“When Union finance minister presented the budget earlier this year, he allocated funds for different sections of the society. However, the interest of the transgender community did not a find a mention. It never has. Are we not citizens of this country?” asks Kajal Mangalmukhi, president of Sakshama– an NGO for transgenders in Chandigarh. She was speaking at an event organised jointly by Sakhsham , the social welfare department of Panjab University and Voluntary Health Service (VHS), Chennai, in Chandigarh on Saturday.
Around 70 transgenders from Nabha, Nawashahar, Jalandhar and Chandigarh got together at the event to commemorate the Supreme Court’s historic verdict of 2014, upholding rights of the transgenders. They were also joined by members of the LGBT community in Chandigarh and students of PU.
The event was part of an initiative to demand that April 15, day of the SC verdict, be observed as ‘Transgender Day’. Similar events are being organised in other states too.
Speaking at the event, Dr G Pannerselvam, senior programme manager at VHS, said, “Following the SC verdict, some change is visible. Now people have the legal freedom to declare their sexuality, strive to get education and some economic freedom. But, a lot of sensitisation is still required.”
However, despite three years of the apex court’s verdict, challenges are far from over for the community. “When a transgender wants to undergo a sex readjustment surgery or silicone, there are few hospitals for them. They face problems at all fronts, be it social, medical, legal or personal,” added Pannerselvam.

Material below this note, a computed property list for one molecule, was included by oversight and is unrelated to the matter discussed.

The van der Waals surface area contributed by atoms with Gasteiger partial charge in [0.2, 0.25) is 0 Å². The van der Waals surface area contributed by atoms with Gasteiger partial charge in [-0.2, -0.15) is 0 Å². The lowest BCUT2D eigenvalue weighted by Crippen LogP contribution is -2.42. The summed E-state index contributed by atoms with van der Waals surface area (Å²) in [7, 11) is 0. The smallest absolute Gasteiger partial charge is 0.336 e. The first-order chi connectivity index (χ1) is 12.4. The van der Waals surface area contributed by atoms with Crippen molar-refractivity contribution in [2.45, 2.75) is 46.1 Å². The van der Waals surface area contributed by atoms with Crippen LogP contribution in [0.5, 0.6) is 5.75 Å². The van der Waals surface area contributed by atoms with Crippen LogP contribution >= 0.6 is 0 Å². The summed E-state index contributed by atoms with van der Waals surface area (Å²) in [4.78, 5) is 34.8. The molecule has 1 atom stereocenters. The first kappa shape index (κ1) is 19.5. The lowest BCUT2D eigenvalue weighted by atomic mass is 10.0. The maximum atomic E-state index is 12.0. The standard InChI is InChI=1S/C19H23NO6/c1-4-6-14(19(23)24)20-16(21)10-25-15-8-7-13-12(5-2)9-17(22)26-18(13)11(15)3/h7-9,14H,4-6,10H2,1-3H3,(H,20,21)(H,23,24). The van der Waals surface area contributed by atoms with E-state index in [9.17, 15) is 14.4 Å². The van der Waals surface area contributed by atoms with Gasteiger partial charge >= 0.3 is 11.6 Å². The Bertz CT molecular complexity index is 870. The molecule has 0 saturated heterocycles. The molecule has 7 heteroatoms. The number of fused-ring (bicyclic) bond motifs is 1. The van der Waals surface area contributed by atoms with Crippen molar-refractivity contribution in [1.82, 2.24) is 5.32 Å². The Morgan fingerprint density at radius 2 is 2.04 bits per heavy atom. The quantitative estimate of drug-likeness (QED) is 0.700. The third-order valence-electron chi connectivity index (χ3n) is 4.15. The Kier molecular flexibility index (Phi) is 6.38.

“Why can’t the government allocate us houses under the Indira Aawas Yojana? There aren’t separate toilets for trangenders at public spaces. We face harassments at security checks because neither male nor female cops agree to frisk us,” says Kajal.
Reflecting upon the legal status of transgenders, Mahavir Singh Ahlawat, member secretary of Punjab state legal service authority, said, “Judicial recognition is just the first step. Getting social recognition through sensitisation is the bigger challenge ahead.”
Dhananjay Mangalmukhi, who made headlines last year when she became the first transgender student of PU, said, “We can’t depend on others for it. Education is the best weapon that we have as it empowers us to strive for the better. The government should bring out scholarships for transgenders because we don’t have any income source.”
But are transgenders sufficiently aware about their own rights? Dhananjay says it’s a long road ahead. “We are scarred from our own selves. No doubt that there is discrimination in the society. But many times, we perceive ourselves to be discriminated.”
“Only education can help us overcome this,” she adds.
During the event, the participants also raised problems of housing, lack of public toilets, scholarships, personal and legal protection.
Raising concerns about sexual abuse, a participant from Nabha said, “When a girl is molested, the police and society reacts. But when we are molested, we are mocked upon.”
Kajal, however, added that everything isn’t dark on the horizon. She said she feels encouraged when reading about transgenders becoming students, models, police officers and college principals. “But a lot needs to be done,” she said.
Dhananjay is left with a musing, “Just like ‘Beti Bachao, Beti Padhao’, why can’t there be ‘Transgenders Bachao, Transgenders Padhao’?”